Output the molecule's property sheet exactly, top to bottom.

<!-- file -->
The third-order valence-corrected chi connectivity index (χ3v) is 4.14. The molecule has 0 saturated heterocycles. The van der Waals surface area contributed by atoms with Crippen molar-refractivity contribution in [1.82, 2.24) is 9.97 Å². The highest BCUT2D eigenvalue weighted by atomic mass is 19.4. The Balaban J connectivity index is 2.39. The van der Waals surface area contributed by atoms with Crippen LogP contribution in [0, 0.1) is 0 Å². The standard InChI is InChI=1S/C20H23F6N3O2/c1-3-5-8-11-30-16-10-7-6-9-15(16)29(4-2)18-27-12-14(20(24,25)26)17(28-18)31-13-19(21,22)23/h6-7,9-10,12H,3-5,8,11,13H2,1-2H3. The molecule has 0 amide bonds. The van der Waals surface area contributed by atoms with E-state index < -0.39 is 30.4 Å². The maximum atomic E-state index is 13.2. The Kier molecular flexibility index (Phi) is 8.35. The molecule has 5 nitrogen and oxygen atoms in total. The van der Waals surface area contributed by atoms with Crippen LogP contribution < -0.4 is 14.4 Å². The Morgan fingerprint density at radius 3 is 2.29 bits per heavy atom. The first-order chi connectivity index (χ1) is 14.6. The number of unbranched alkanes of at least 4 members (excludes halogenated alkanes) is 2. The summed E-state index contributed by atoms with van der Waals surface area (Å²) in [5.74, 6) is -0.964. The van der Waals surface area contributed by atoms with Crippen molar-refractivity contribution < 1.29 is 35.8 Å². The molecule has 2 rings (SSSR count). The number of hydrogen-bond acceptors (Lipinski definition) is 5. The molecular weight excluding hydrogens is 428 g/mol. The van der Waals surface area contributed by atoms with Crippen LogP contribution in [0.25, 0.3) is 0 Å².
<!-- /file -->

The third-order valence-corrected chi connectivity index (χ3v) is 4.14. The molecule has 0 saturated heterocycles. The van der Waals surface area contributed by atoms with Crippen molar-refractivity contribution in [1.82, 2.24) is 9.97 Å². The highest BCUT2D eigenvalue weighted by atomic mass is 19.4. The Balaban J connectivity index is 2.39. The van der Waals surface area contributed by atoms with Crippen LogP contribution in [0, 0.1) is 0 Å². The standard InChI is InChI=1S/C20H23F6N3O2/c1-3-5-8-11-30-16-10-7-6-9-15(16)29(4-2)18-27-12-14(20(24,25)26)17(28-18)31-13-19(21,22)23/h6-7,9-10,12H,3-5,8,11,13H2,1-2H3. The molecule has 0 amide bonds. The van der Waals surface area contributed by atoms with E-state index < -0.39 is 30.4 Å². The maximum atomic E-state index is 13.2. The Kier molecular flexibility index (Phi) is 8.35. The molecule has 5 nitrogen and oxygen atoms in total. The van der Waals surface area contributed by atoms with Crippen LogP contribution < -0.4 is 14.4 Å². The Morgan fingerprint density at radius 3 is 2.29 bits per heavy atom. The first-order chi connectivity index (χ1) is 14.6. The number of unbranched alkanes of at least 4 members (excludes halogenated alkanes) is 2. The summed E-state index contributed by atoms with van der Waals surface area (Å²) in [5.74, 6) is -0.964. The van der Waals surface area contributed by atoms with Crippen molar-refractivity contribution < 1.29 is 35.8 Å². The molecule has 2 rings (SSSR count). The number of hydrogen-bond acceptors (Lipinski definition) is 5. The molecular weight excluding hydrogens is 428 g/mol. The van der Waals surface area contributed by atoms with Crippen LogP contribution in [0.25, 0.3) is 0 Å².